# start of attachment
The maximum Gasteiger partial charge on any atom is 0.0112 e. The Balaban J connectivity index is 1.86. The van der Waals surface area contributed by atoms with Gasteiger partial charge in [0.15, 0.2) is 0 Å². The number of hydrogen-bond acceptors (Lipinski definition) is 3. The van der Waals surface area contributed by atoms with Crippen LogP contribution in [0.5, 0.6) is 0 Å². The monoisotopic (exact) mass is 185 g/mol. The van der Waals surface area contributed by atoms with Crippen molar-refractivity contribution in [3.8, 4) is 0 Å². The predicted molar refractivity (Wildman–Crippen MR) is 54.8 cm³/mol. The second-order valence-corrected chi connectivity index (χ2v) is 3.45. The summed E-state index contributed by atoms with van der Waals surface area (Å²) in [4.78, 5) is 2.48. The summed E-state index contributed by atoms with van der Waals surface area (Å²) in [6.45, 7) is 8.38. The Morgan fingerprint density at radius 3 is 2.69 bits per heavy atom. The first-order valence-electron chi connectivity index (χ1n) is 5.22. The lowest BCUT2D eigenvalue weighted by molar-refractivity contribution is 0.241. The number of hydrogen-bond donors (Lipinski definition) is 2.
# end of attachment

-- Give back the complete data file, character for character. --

The maximum Gasteiger partial charge on any atom is 0.0112 e. The Balaban J connectivity index is 1.86. The van der Waals surface area contributed by atoms with Gasteiger partial charge in [0.15, 0.2) is 0 Å². The number of hydrogen-bond acceptors (Lipinski definition) is 3. The van der Waals surface area contributed by atoms with Crippen LogP contribution in [0.5, 0.6) is 0 Å². The monoisotopic (exact) mass is 185 g/mol. The van der Waals surface area contributed by atoms with Crippen molar-refractivity contribution in [3.8, 4) is 0 Å². The predicted molar refractivity (Wildman–Crippen MR) is 54.8 cm³/mol. The second-order valence-corrected chi connectivity index (χ2v) is 3.45. The summed E-state index contributed by atoms with van der Waals surface area (Å²) in [4.78, 5) is 2.48. The summed E-state index contributed by atoms with van der Waals surface area (Å²) in [6.45, 7) is 8.38. The Morgan fingerprint density at radius 3 is 2.69 bits per heavy atom. The first-order valence-electron chi connectivity index (χ1n) is 5.22. The lowest BCUT2D eigenvalue weighted by molar-refractivity contribution is 0.241. The number of hydrogen-bond donors (Lipinski definition) is 2.